2019 started strongly here at Atlas Geotechnical, but almost immediately we found ourselves overwhelmed re-working problems that we thought we had solved. And that re-work distracted us from other commitments, to the point where we nearly landed on one of our project’s critical paths. And of course when we’re working faster than we should small details don’t get checked, like the PE expiration date on a permit drawing, causing more re-work. As soon as we frantically cut off one head, another grows in its place and the project continues to disrupt our workflow. Rinse and repeat. The past 4 weeks have been tough.
It’s increasingly obvious that the problem is not a phase. We’ll never just “get through this;” our workflow is not going to smooth itself out. Something that we are doing, or not doing, in how we approach these fast-paced, complicated problems is preventing solved issues from staying solved. We need to conduct ourselves differently if we want to achieve better outcomes.
Atlas takes on complicated projects. It’s unavoidable that we start our work while data are being collected, and sometimes it’s unavoidable that our partially-complete engineering needs to be set aside in favor of new strategies. Sometimes. Sometimes it’s unavoidable, not always. I’ve noticed that almost all of our frustrating projects never had a credible plan to begin with. We’re re-designing because the initial concept was not fully planned out. “Ready, fire, aim” is not the way to solve complicated problems.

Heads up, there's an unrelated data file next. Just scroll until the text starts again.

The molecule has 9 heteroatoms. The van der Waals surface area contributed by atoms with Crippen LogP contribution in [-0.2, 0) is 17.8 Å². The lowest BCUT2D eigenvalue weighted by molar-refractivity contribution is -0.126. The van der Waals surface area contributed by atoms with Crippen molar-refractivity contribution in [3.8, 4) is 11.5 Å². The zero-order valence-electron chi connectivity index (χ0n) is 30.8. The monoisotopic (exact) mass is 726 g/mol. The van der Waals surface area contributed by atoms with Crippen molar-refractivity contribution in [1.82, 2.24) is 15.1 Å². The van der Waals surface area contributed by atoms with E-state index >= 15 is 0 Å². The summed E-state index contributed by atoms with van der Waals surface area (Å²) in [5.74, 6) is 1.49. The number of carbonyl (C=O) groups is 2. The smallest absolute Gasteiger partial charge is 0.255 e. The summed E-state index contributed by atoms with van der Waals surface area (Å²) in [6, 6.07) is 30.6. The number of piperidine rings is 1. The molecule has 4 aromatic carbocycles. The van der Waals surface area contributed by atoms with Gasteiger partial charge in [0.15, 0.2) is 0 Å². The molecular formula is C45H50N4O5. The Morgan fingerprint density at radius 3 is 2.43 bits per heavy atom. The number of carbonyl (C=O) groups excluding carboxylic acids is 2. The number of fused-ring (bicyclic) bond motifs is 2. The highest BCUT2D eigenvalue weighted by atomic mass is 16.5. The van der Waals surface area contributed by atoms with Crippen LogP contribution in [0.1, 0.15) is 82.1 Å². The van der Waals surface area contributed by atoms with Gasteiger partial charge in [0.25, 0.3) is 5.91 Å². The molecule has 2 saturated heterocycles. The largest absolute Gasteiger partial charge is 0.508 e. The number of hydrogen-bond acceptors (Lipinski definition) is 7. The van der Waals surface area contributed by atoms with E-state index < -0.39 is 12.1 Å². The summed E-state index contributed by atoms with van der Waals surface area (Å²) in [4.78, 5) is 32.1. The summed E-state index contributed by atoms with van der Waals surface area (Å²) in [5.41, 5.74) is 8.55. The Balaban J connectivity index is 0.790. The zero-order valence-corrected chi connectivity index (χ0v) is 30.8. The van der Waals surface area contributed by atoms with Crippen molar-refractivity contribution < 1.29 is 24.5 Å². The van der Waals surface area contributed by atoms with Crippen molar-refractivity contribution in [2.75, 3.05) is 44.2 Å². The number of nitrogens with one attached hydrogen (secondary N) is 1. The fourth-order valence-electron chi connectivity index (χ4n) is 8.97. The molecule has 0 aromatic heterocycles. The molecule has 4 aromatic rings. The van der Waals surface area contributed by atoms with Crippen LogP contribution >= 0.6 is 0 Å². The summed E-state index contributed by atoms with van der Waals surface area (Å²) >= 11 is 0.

Better, more thorough up-front planning is how we’re going to improve subsequent engineering so that solved issues stay solved, so that the cut-off heads stop growing back and fighting us while we’re trying to do other work.
The oil-and-gas industry, who build some of the most complicated infrastructure in the world, uses an explicit engineering process called Front End Engineering Design (FEED). We’ve participated in a few FEED studies and have seen how investing in up-front planning yields overall cost and schedule savings. Researchers at Delft Technical University wrote up a really excellent overview:
So, we’re going to make an effort to adapt FEED practices to our more interesting projects.
- We’ll assign ourselves more responsibility in the up-front work.
- We’re going to exert more leadership over conceptual designs and means-and-methods choices.
- We’ll host charettes, brainstorming sessions that include the full spectrum of stakeholders and subject matter experts.
- We’re going to identify the likely problems before our customers order materials and mobilize equipment.
And if we’re successful, our first-try engineering solutions are going to stick and our fallback positions are going to deploy smoothly. We’re going to make a proper plan for killing the hydra all at once so we can stop frantically hacking at solutions during construction.
Look for an update in July for how things are turning out.